25 temporary teeth were obtained from 20 patients who came to the Pediatric Dentistry Department of the School of Dentistry, Universidad Nacional del Nordeste located in the capital of Corrientes, Argentina, for dental care. The patients considered were children aged between 4 and 12, of both sexes, whose clinical records were prepared, including their family history and diet chart, and the odontogram was filled in. The tooth was photographed before extraction and the written informed consent of a parent or guardian was requested. The sample was processed and identified with the following information: patient identification, date, material obtained, method used to obtain it, clinical data. Samples were fixed using physiological saline solution in order to prevent dessication and loss of properties. The following details were recorded before processing the samples: tooth organ, affected surface of the tooth and extent of attrition measured in millimeters. Most of the teeth obtained were from the anterior sets of teeth, which was deemed normal, taking into account that the age of the patients that come for dental care to the Pediatric Dentistry Department ranges between 4 and 7 years of age. This is consistent with the exfoliation period of these organs, unlike the other groups of teeth. The degree of attrition of each tooth and group of teeth was determined, with attrition being defined as the physiological tooth wear resulting from the contact between teeth during mastication. The teeth were classified according to a modified Gerasimov’s tooth wear scale, as agreed by the work group, in which degrees 1, 5 and 6 of the original scale were not taken into account because they were deemed to be irrelevant for this research, since grade 1 is for absence of wear, grade 5 for a fully exposed crown and 6 for absence of dental crown (completely worn off). Due to the above, the Gerasimov scale used in this study was modified taking into account the observed tooth wear, and ranges between grade I and III, as shown in Fig. 2.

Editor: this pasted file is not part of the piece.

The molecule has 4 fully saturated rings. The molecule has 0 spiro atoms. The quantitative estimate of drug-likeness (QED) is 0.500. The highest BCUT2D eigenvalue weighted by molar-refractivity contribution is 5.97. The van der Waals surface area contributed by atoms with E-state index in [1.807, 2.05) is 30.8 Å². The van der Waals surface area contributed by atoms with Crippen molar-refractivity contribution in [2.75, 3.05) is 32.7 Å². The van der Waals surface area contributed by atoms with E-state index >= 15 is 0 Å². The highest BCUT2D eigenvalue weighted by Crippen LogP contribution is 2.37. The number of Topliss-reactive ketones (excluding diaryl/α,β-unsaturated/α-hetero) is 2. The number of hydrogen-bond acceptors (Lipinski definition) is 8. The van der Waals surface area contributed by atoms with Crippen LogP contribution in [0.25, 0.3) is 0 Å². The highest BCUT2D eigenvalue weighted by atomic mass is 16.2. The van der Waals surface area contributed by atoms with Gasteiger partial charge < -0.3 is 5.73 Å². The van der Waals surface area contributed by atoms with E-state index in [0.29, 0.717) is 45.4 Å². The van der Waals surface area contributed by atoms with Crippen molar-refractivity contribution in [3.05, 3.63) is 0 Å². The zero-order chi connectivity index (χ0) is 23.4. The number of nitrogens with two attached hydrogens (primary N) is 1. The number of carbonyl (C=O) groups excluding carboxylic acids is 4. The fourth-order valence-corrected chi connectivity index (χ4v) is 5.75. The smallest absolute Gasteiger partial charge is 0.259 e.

Fig. 2. Modified Gerasimov’s tooth wear scale

The teeth were hemisected to obtain two histologic specimens from each sample. The hemisection was made using a disc with carborundum at a low speed, starting at the periphery of the teeth (Fig. 3). The hemisected teeth were worn down to thin sheets, measuring between 15 and 30 microns, using Arkansas stones. The sheets were then placed on slides and covered with coverslips.

Fig. 3. Tooth hemisection procedure

The histologic specimens obtained were classified according to the scale mentioned above, and analyzed using an optical microscope at different magnifications: 10x, 20x and 40x (Figs. 4-8).